Dysplasia of all granulocyte lineages in myelodysplastic evolution of essential thrombocythemia

Authors


  • Conflict of interest: Nothing to report.

Correspondence to: Barbara J. Bain. E-mail: b.bain@imperial.ac.uk

A 66-year-old Chinese man was referred for a hematological opinion in 2002 following the incidental discovery of a platelet count of 845 × 109/1 with a normal hemoglobin concentration and white cell count and no splenomegaly. Following bone marrow aspiration and trephine biopsy, a diagnosis of essential thrombocythemia was made. Cytogenetic analysis was normal. JAK2 V617F was detected. The patient was managed with hydroxycarbamide and aspirin. His clinical course was generally uneventful apart from a gastrointestinal hemorrhage in 2010. In 2012, following a period of poor compliance with therapy, he was hospitalized with severe community acquired pneumonia, a cerebral infarct and a platelet count ranging between 415 and 511 × 109 /1.

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A blood film showed dysplasia of all granulocyte lineages. Neutrophils were hypogranular and had hypolobated and abnormally shaped nuclei; some had cytoplasmic vacuolation (top left and bottom right). In addition, there were some macropolycytes and these showed dysplastic features such as hypogranularity (top right) and abnormal nuclear forms. All eosinophils were nonlobulated and showed a variable degree of hypogranularity (top left and bottom right). Basophils had reduced granule numbers, giant granules, and irregularly disposed granules (bottom left and right). During the episode of pneumonia, left shift was present (myelocytes, promyelocytes, and blast cells). Following recovery the dysplasia persisted but immature cells were no longer present.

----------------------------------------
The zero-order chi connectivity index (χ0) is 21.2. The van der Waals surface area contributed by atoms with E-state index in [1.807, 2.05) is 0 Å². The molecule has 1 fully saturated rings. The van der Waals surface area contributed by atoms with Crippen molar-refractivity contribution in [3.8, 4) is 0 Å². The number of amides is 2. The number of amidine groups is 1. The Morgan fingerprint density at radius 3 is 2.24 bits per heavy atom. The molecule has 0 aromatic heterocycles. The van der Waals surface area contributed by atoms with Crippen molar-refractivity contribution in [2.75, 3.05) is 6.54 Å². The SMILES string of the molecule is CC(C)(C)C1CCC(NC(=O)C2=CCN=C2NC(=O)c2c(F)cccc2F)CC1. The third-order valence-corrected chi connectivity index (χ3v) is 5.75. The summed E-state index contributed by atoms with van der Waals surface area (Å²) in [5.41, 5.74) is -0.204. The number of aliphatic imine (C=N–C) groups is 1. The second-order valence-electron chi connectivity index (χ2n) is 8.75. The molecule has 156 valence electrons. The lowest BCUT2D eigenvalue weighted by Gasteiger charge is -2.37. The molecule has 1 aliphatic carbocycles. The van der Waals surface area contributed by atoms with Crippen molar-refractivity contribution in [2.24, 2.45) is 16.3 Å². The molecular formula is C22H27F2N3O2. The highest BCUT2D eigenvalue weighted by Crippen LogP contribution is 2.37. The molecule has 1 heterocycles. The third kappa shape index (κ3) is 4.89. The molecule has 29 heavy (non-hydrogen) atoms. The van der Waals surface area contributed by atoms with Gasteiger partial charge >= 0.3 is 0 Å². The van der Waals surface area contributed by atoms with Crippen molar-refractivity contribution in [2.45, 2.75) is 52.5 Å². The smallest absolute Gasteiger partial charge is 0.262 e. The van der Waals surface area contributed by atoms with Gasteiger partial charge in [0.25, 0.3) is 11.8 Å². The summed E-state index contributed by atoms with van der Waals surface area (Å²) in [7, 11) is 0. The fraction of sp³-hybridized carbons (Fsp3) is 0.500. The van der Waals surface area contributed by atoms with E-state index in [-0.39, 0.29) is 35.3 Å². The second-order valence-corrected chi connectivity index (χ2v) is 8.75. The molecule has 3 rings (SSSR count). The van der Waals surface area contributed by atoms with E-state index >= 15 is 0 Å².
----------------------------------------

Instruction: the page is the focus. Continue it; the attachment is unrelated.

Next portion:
Granulocytic dysplasia is most often recognized in the neutrophil lineage. Eosinophil dysplasia as a feature of a myeloid neoplasm can be difficult to distinguish from the often striking cytological abnormalities in reactive eosinophilia. However, in this patient the uniform lack of lobulation in addition to the variable granule deficiency gave clear evidence of dysplasia. Because of their relative infrequency and the tendency of their granules to dissolve, basophils are not often recognized as dysplastic. However, in this patient all basophils were strikingly abnormal.

The patient now has a platelet count well controlled by hydroxycarbamide but is mildly anemic (Hb 118 g/l). Myelodysplastic evolution in essential thrombocythemia may be prognostically adverse and may be the forerunner of leukemic transformation [1, 2].

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